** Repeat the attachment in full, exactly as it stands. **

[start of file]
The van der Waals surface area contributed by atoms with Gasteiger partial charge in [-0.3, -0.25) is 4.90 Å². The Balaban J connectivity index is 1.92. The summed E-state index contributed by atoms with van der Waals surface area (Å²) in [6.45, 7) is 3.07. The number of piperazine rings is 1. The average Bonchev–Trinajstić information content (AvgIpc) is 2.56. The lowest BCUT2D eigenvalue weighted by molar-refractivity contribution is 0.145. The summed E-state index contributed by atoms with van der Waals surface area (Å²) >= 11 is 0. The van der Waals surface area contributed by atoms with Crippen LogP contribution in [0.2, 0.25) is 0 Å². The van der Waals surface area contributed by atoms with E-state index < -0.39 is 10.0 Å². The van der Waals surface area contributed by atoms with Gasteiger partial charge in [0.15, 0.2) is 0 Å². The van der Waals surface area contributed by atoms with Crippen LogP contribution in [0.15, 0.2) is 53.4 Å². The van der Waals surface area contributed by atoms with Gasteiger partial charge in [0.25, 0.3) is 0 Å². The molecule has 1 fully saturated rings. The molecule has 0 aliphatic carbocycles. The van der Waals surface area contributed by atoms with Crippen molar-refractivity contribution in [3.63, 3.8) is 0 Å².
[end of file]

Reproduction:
The van der Waals surface area contributed by atoms with Gasteiger partial charge in [-0.3, -0.25) is 4.90 Å². The Balaban J connectivity index is 1.92. The summed E-state index contributed by atoms with van der Waals surface area (Å²) in [6.45, 7) is 3.07. The number of piperazine rings is 1. The average Bonchev–Trinajstić information content (AvgIpc) is 2.56. The lowest BCUT2D eigenvalue weighted by molar-refractivity contribution is 0.145. The summed E-state index contributed by atoms with van der Waals surface area (Å²) >= 11 is 0. The van der Waals surface area contributed by atoms with Crippen LogP contribution in [0.2, 0.25) is 0 Å². The van der Waals surface area contributed by atoms with E-state index < -0.39 is 10.0 Å². The van der Waals surface area contributed by atoms with Gasteiger partial charge in [0.15, 0.2) is 0 Å². The van der Waals surface area contributed by atoms with Crippen LogP contribution in [0.15, 0.2) is 53.4 Å². The van der Waals surface area contributed by atoms with Gasteiger partial charge in [0.25, 0.3) is 0 Å². The molecule has 1 fully saturated rings. The molecule has 0 aliphatic carbocycles. The van der Waals surface area contributed by atoms with Crippen molar-refractivity contribution in [3.63, 3.8) is 0 Å².